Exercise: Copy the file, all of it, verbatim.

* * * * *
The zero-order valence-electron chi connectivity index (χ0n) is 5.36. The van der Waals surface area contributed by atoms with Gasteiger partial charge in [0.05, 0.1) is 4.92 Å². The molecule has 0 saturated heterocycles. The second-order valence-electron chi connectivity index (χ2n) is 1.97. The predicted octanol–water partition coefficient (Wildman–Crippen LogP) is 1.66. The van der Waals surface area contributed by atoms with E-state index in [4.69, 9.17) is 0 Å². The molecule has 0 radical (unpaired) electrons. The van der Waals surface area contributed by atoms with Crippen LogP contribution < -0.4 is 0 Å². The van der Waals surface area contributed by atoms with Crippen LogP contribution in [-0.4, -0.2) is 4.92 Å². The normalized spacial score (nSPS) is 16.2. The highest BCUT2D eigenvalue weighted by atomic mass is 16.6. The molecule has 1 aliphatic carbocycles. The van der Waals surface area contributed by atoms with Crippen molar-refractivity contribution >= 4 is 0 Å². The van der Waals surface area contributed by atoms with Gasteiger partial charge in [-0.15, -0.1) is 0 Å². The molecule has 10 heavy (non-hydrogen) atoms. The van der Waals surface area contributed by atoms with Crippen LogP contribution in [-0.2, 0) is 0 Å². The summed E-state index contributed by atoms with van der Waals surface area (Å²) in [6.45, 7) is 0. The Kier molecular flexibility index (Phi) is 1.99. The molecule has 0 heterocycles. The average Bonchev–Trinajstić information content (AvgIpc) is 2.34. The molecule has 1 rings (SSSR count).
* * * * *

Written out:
The zero-order valence-electron chi connectivity index (χ0n) is 5.36. The van der Waals surface area contributed by atoms with Gasteiger partial charge in [0.05, 0.1) is 4.92 Å². The molecule has 0 saturated heterocycles. The second-order valence-electron chi connectivity index (χ2n) is 1.97. The predicted octanol–water partition coefficient (Wildman–Crippen LogP) is 1.66. The van der Waals surface area contributed by atoms with E-state index in [4.69, 9.17) is 0 Å². The molecule has 0 radical (unpaired) electrons. The van der Waals surface area contributed by atoms with Crippen LogP contribution < -0.4 is 0 Å². The van der Waals surface area contributed by atoms with Crippen LogP contribution in [-0.4, -0.2) is 4.92 Å². The normalized spacial score (nSPS) is 16.2. The highest BCUT2D eigenvalue weighted by atomic mass is 16.6. The molecule has 1 aliphatic carbocycles. The van der Waals surface area contributed by atoms with Crippen molar-refractivity contribution >= 4 is 0 Å². The van der Waals surface area contributed by atoms with Gasteiger partial charge in [-0.15, -0.1) is 0 Å². The molecule has 10 heavy (non-hydrogen) atoms. The van der Waals surface area contributed by atoms with Crippen LogP contribution in [-0.2, 0) is 0 Å². The summed E-state index contributed by atoms with van der Waals surface area (Å²) in [6.45, 7) is 0. The Kier molecular flexibility index (Phi) is 1.99. The molecule has 0 heterocycles. The average Bonchev–Trinajstić information content (AvgIpc) is 2.34. The molecule has 1 rings (SSSR count).